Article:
Maya Biosphere Reserve
|Maya Biosphere Reserve|
|Nickname: Mayan Reserve|
|- elevation||636 m (2,087 ft)|
|- elevation||50 m (164 ft)|
|Area||21,602.04 km2 (8,341 sq mi)|
|Biome||Tropical humid forests, |
The Maya Biosphere Reserve (Reserva de la Biosfera Maya) is a Nature reserve in Guatemala managed by Guatemala's National Council of Protected Areas (CONAP). The Maya Biosphere Reserve covers an area of 21,602 km2.
The park is home to a large number of species of fauna including Morelet's crocodile and the Ocellated turkey. It is also rich in flora including breadnut, mahogany, Swietenia humilis, Bloma prisca, Vitex gaumeri, cedar, Bucida buceras, Haematoxylum campechianum, Rhizophora mangle, and Pimenta dioica. The area ranges from wetlands, to low mountain ranges, and has several bodies of water, including lakes, rivers, streams and cenotes.
The Reserve was created in 1990 to protect the largest area of American tropical forest remaining north of the Amazon. The Biosphere reserve model, implemented by UNESCO, seeks to promote a balance between human activities and the biosphere by including sustainable economic development in conservation planning.
The Maya Biosphere Reserve is divided into several zones, each with a different protected status. The core zones are formed by several national parks and biotopes (wildlife preserves), in which no human settlement, logging, or extraction of resources are allowed. These include Laguna del Tigre National Park, Sierra del Lacandón National Park, Mirador-Río Azul National Park, Tikal National Park, El Zotz Biotope, Naachtún-Dos Lagunas Biotope, Cerro Cahuí Biotope, Laguna del Tigre Biotope, and El Pilar Natural Monument. The core zones cover an area of 7670 km2, which is 36% of the Maya Biosphere Reserve.
In multiple-use zones (8484.40 km2; 40%) and the Buffer zone (4975 km2; 24%), which comprises the southern portion of the Reserve, certain regulated economic activities are allowed. These include the sustainable harvesting of wood and traditional forest products which include Chicle, a sap used in the manufacture of chewing gum, Xate, an ornamental palm plant used in floral arrangements, and pimenta or allspice. The Guatemalan government has granted forest concessions to local communities, giving them the right to practice Sustainable forestry in delineated areas for 25 years. International monitoring groups such as the Forest Stewardship Council certify logging activities as sustainable. In 2005, 1.1 million acres (4500 km2) were certified. In other parts of the multiple-use zone, farming communities have been granted the right to continue farming in so-called agricultural polygons.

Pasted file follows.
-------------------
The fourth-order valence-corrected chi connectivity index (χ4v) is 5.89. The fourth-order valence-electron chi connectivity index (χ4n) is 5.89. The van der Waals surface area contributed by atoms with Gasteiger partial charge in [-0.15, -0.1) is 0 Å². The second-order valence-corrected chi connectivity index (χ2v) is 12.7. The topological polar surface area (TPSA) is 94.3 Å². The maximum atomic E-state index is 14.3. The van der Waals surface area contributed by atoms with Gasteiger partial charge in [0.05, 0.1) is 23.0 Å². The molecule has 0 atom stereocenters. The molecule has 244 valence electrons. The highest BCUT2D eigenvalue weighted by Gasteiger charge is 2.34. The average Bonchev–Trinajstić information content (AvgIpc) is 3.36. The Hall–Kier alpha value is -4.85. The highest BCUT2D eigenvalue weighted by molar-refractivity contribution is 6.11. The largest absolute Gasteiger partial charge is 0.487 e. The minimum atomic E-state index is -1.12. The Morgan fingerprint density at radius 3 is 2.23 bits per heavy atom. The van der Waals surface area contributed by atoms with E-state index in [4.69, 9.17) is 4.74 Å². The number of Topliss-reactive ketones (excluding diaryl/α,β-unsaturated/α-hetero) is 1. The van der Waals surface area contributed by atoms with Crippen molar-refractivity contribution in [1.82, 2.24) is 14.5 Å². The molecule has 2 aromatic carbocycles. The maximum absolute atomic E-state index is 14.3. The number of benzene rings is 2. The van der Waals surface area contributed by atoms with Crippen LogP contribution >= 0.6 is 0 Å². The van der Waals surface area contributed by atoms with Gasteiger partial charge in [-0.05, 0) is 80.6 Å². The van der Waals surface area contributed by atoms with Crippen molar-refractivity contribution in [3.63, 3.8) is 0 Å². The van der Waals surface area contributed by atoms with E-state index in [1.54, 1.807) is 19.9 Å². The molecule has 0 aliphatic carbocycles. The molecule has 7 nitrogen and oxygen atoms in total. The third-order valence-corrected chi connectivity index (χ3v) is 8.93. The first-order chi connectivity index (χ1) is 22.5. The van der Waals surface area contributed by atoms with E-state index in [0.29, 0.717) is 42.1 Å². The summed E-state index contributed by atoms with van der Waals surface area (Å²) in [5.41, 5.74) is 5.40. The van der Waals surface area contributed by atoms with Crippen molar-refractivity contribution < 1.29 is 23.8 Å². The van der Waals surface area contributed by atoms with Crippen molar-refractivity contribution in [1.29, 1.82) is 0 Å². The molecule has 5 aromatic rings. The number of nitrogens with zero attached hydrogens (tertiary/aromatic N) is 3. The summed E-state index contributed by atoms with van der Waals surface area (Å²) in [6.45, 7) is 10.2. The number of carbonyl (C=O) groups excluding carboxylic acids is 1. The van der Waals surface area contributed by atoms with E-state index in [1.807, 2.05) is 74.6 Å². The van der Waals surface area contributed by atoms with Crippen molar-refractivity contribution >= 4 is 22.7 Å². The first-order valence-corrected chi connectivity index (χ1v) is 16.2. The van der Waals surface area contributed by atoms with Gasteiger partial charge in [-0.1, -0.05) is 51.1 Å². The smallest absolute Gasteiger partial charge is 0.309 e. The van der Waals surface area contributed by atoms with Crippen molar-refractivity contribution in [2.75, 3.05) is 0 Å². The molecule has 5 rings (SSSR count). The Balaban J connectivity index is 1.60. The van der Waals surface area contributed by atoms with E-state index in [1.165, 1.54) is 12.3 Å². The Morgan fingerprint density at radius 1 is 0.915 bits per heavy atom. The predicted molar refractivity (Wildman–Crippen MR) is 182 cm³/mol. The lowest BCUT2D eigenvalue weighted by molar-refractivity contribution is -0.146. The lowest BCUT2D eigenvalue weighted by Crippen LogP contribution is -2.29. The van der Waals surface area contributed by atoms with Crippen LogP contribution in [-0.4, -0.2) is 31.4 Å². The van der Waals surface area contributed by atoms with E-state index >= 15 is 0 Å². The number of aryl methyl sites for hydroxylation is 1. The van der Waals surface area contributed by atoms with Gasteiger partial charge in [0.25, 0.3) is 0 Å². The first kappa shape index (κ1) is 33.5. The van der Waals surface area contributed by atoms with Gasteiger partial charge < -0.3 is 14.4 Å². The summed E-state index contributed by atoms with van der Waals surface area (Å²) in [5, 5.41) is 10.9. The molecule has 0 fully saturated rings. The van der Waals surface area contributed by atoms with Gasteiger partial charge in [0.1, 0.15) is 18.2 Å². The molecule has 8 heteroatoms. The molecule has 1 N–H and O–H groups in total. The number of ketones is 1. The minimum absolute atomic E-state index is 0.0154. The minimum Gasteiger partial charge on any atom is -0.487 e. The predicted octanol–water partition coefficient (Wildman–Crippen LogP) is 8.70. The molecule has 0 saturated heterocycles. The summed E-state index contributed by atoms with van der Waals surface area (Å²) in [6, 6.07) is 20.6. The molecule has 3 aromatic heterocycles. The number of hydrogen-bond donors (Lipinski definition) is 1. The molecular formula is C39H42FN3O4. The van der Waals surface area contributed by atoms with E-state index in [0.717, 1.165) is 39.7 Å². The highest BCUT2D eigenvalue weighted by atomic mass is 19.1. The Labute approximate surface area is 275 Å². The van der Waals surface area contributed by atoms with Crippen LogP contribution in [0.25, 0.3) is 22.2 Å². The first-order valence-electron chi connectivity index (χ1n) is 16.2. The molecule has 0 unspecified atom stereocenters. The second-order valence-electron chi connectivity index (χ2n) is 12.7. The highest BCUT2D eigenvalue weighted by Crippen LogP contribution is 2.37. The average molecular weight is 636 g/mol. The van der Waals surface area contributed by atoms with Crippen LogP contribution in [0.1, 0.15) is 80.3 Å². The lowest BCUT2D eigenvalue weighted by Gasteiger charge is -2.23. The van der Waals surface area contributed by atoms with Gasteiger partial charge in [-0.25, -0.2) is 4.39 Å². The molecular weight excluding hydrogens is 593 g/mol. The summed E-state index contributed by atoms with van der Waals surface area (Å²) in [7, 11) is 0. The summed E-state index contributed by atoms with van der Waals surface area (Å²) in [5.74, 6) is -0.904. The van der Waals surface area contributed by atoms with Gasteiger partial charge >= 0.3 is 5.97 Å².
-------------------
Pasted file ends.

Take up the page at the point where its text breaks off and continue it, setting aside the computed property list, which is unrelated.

The Maya Biosphere Reserve is home to a large concentration of ancient Maya cities, many of which are under excavation. Tikal is the most famous of these, attracting about 120,000 to 180,000 visitors per year.
The Mirador Basin, in the northern part of the Reserve, contains numerous interconnected Maya cities. The project is directed by Richard Hansen, an archaeologist at El Mirador, the largest of the sites, dating from the preclassic Maya period. Other cities in the region include El Tintal, Nakbe, and Wakna.
On 1 February 2018, Guatemalan, U.S., and European archaeologists announced that they had used LiDAR to discover about 60,000 additional individual Mayan structures in the reserve. The structures, hidden under dense foliage, include four major Mayan ceremonial centers with plazas and pyramids. Other structures include elevated highways, complex irrigation and terracing systems, and defensive walls, ramparts and fortresses. Signs of looting were also found. The LIDAR imagery also showed that the Mayans altered the landscape more significantly than previously thought; in some areas, 95% of available land was cultivated. Over 800 sq mi (2,100 km2) of the reserve were surveyed, producing the largest LIDAR data set ever made for archaeological research.
Ecosystems in Maya Biosphere Reserve face numerous threats from human activities, including Illegal logging, farming, and Ranching in protected areas, as well as Drug trafficking, Poaching and looting of Maya artefacts. The forest area of the Reserve has shrunk by 13 percent over the last 21 years according to the non-profit organization Rainforest Alliance, which has several community development projects in the region. Since 2000, illegal cattle ranches have cleared about 8 percent of the reserve. Some of the most extreme deforestation has occurred in the Laguna del Tigre and Sierra del Lancandon National Parks.
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